All too many decisions being made in 2016 puzzle me because they appear not to have been rationally thought through. These range from Brexit to the further construction of already out-of-date gigantic nuclear power plants, such as Hinkley in the UK.1 Globally, all nations are increasingly dependent on electric power but there is an enormous variation of sources — most of them polluting the planet’s atmosphere. Coal is on its way out but China is still building one new, highly polluting coal burning power plant every day of the year. Oil supplies may be dwindling (as in the North Sea off Scotland), but at the same time the price of barrels has been falling causing severe economic distress in the less developed nations.
Among the energy sources that are non-polluting, there are only a handful which I believe will serve us well in the years ahead. For example, wind-powered units are safe, long-lasting, and clean but nations like the UK have reduced their under-writing as part of austerity measures. All such energy sources everywhere now have lobbyists promoting their particular merits and pointing out the dangerous consequences of those of their competitors. Some of the plausible, but safe, sources of energy are available but remain under-invested. Exploiting the heat of the interior of the planet itself, like Iceland does on a vast scale, should tantalize us. On the other hand, hydrogen produced by sunlight is highly desirable but is difficult to handle. Huge plants have been developed in North Africa, but marketing liquid forms of hydrogen has proved expensive. Personally, I have been badly burnt by my investment in the future of this technology. Nevertheless, I continue to believe in it.
Hydroelectric power has truly been a godsend for humanity but the few new dams being built (in part for the lack of suitable locations) are no longer matching growing demand. The sad truth is that globally we have become increasingly dependent on problematic sources of energy, Chernobyl and Fukoshima have demonstrated how risky nuclear fission can be. Why then, continue to invest billions in nuclear fission which will produce decades of frustration, frightening clean-up costs and storage problems?2 Does this make sense? One must ask: Why did the new British Prime Minister go ahead with the huge, untested and highly expensive nuclear reactor at Hinkley Point? Theresa May never did regard nuclear plants as an effective resolution to the UK’s forthcoming electricity shortage, but after years of deliberation by all parties she did not see a way out.
Her decision was primarily based on economic and political reasons: Some 40,000 jobs in the UK were at stake; so were the UK’s economic relations with China which might have been compromised; while its relationship with France would also have been endangered as would the UK’s fragile investment standing globally. One of the few positive reasons for the go-ahead was that nuclear fission has the advantage of being a low carbon producer and without it, Britain would struggle to meet its national environmental target of carbon free energy by 2050.3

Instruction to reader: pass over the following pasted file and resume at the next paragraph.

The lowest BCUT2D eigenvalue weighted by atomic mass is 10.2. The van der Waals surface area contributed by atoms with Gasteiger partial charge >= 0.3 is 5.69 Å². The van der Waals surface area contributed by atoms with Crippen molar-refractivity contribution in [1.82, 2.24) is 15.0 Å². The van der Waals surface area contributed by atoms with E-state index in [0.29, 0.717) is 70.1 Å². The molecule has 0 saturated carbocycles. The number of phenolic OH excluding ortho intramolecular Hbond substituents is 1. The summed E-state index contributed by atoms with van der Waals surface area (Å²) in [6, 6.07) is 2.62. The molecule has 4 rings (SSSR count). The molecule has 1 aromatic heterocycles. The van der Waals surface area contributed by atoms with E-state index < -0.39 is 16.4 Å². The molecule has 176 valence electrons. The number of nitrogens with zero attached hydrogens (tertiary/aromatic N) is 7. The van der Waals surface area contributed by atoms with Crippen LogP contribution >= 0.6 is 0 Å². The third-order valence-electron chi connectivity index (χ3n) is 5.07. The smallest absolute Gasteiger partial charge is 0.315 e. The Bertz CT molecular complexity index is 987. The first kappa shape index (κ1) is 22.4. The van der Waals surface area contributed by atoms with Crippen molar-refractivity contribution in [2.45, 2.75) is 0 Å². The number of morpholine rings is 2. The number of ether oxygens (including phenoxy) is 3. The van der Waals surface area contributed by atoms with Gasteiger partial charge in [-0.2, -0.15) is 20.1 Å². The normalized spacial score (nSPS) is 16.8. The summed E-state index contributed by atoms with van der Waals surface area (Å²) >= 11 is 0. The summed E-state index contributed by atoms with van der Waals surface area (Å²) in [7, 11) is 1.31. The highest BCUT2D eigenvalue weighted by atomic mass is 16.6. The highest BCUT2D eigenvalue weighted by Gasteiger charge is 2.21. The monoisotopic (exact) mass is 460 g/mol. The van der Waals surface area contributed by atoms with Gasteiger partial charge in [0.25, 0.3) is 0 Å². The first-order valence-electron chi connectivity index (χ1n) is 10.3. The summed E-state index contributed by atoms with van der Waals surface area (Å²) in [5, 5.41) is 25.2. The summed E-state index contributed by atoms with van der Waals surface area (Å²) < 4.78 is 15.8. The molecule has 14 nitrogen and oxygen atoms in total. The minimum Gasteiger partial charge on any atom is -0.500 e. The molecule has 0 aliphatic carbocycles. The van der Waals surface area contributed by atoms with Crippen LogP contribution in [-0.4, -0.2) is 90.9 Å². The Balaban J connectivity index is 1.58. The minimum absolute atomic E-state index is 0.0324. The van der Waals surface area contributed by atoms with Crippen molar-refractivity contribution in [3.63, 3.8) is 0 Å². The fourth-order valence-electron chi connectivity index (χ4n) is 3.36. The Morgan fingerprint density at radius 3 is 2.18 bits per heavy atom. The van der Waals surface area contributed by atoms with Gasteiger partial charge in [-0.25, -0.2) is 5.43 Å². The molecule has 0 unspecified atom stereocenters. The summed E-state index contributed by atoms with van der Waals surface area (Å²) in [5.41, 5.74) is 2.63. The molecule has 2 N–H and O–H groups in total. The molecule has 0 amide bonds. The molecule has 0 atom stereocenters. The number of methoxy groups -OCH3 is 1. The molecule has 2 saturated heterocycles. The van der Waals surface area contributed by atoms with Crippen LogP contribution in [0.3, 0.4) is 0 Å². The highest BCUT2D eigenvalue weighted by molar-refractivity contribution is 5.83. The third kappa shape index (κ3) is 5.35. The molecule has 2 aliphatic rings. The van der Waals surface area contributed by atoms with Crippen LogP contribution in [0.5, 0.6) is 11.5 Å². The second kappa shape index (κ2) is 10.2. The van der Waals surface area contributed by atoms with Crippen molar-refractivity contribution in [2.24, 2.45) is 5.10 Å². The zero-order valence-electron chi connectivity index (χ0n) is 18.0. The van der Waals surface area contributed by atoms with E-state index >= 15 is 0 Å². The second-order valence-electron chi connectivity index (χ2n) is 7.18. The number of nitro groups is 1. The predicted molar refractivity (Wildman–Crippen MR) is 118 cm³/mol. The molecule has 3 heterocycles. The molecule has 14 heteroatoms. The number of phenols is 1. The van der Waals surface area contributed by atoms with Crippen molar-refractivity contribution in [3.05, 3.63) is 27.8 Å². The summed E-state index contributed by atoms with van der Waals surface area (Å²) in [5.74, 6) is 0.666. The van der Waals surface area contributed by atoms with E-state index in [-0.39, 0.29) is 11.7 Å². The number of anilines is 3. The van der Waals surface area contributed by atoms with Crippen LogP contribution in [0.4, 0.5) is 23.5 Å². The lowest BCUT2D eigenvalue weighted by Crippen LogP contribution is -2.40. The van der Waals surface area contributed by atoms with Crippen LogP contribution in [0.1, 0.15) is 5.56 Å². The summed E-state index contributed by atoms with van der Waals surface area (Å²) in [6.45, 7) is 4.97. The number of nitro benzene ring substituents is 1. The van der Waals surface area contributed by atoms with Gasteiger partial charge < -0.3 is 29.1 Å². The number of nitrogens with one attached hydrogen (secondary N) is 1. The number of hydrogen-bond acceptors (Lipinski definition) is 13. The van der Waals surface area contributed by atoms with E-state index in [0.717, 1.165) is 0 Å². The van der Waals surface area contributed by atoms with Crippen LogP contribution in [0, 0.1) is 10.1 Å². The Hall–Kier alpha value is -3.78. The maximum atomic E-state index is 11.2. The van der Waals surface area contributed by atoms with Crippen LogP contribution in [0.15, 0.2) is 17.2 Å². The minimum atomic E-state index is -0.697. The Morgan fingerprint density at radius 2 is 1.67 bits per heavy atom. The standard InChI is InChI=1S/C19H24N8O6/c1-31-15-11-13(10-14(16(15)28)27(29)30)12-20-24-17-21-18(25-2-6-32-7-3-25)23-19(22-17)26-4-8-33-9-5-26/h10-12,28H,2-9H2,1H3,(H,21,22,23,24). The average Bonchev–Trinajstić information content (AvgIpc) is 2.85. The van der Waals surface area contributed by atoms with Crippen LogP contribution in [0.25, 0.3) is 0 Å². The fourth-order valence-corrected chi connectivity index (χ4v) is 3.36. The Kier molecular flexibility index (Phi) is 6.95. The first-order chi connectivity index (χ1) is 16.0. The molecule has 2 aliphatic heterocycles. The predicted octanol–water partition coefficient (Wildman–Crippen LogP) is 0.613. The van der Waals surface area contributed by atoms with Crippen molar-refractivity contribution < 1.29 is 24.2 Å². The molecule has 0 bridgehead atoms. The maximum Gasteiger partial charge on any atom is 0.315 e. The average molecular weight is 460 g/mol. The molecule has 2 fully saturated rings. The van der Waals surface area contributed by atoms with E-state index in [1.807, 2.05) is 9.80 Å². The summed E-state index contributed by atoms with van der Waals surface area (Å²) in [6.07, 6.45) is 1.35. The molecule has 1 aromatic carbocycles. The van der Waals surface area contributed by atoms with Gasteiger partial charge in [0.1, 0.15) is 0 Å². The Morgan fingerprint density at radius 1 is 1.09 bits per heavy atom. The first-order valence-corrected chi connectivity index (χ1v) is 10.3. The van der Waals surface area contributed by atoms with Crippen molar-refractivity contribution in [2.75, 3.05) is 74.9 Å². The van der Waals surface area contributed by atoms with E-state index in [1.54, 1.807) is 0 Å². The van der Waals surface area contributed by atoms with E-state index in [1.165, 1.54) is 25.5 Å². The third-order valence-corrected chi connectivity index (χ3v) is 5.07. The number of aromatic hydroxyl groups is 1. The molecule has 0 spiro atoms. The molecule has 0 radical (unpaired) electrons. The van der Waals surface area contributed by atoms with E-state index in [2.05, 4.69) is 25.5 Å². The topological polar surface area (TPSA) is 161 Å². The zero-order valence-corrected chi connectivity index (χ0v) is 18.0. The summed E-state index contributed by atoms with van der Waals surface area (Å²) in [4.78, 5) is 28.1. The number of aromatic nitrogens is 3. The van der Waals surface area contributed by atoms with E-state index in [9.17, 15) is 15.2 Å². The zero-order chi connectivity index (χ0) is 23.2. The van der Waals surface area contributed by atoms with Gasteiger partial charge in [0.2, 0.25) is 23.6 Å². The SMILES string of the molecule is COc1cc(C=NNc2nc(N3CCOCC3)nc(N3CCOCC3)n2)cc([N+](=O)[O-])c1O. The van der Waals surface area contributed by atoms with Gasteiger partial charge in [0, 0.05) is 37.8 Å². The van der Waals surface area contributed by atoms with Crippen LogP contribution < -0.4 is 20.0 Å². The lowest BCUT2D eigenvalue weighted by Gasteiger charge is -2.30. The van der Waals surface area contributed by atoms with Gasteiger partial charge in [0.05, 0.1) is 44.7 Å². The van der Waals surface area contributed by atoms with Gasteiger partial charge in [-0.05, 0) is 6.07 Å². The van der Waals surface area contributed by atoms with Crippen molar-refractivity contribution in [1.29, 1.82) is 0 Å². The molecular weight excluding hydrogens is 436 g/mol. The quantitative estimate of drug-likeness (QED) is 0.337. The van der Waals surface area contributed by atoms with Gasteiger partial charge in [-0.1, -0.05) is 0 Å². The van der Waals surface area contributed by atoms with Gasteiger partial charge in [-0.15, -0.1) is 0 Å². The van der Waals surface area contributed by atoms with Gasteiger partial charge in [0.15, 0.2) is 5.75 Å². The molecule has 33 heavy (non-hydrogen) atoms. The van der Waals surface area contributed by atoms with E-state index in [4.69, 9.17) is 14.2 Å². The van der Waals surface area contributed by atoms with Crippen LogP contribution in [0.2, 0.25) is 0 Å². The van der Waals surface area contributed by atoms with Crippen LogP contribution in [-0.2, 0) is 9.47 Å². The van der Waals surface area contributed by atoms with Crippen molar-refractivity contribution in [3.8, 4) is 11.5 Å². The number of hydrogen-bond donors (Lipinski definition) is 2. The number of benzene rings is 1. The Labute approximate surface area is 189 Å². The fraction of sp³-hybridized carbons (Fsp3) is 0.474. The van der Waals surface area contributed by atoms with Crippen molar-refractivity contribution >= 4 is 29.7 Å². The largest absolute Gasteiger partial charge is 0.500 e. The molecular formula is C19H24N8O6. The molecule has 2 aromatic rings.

But not all countries have taken the same dubious path. Russia has stepped up research and development of Integral Fast Reactors — the first to come into successful operation being the BN-880 launched in August. After being painstakingly developed over nearly 40 years of trial and error, this 880 Megawatt fast neutron reactor reached its full Megawatt power in Siberia this past summer. This new plant will help to reduce Russia’s deadly weapons-grade plutonium stockpile. An advanced version also is being bought by the Chinese who will increase its power. It is important to note that the closed cycle of these new reactors will not require chemical processing or plutonium separation. It has also made Russia the only nation that currently is operating this kind of advanced breeder reactor. Russian physicists are already working on a more powerful 1200 Megawatt plant to be operative by 2020. Their long-range plan is to have eight BN-1230 reactors constructed by 2030. Russia and China will be the only states to have introduced a new era of nuclear reactor generators that are clean and ecologically secure.
Regretfully, I believe that although there have been decades of frustration in researching a way to safely launch laboratory methods of controlling nuclear fusion, we are still far removed from developing its commercial potential. Fusion reactors ultimately would combine light atomic nuclei into heavier particles to generate heat, much as the sun does. The continuation of massive investment in fission, instead of deeply researching the possibilities of fusion, is a manifest failure of our era. Capitalism has forced investors to seek out ever faster profits. Research, for risky projects like nuclear fusion, demands long term investments to meet the eventual energy needs of our grandchildren.5 Alas, our economic system is not geared to underwrite uncertain research for long-term results. Instead of being inspired or guided by the research and technological advances of our scientists, politicians — responding to electoral pressures — continue to tread on the well-worn path of least risk. As in so many other areas this is not the best way forwards for humanity.
1Andrew Packer, “Decision follows Years of fierce Debate,” The Financial Times, September 16, 2016, p.3
2Jonathan Ford, “Britain’s great energy gamble,” The Financial Times, September 18, 2016, p.18
3Sam Coates, “Compromise was vital to keep France on Side,” The Times, September 16, 2016, p. 6
4Eric Albert, “Feu vert conditionnel a Hinkley Point, Le Monde,4 (supplement) September 16, 2016
5Nils Pratley, “More Hinkleys would be madness,” The Guardian, September 16, 2016, p.9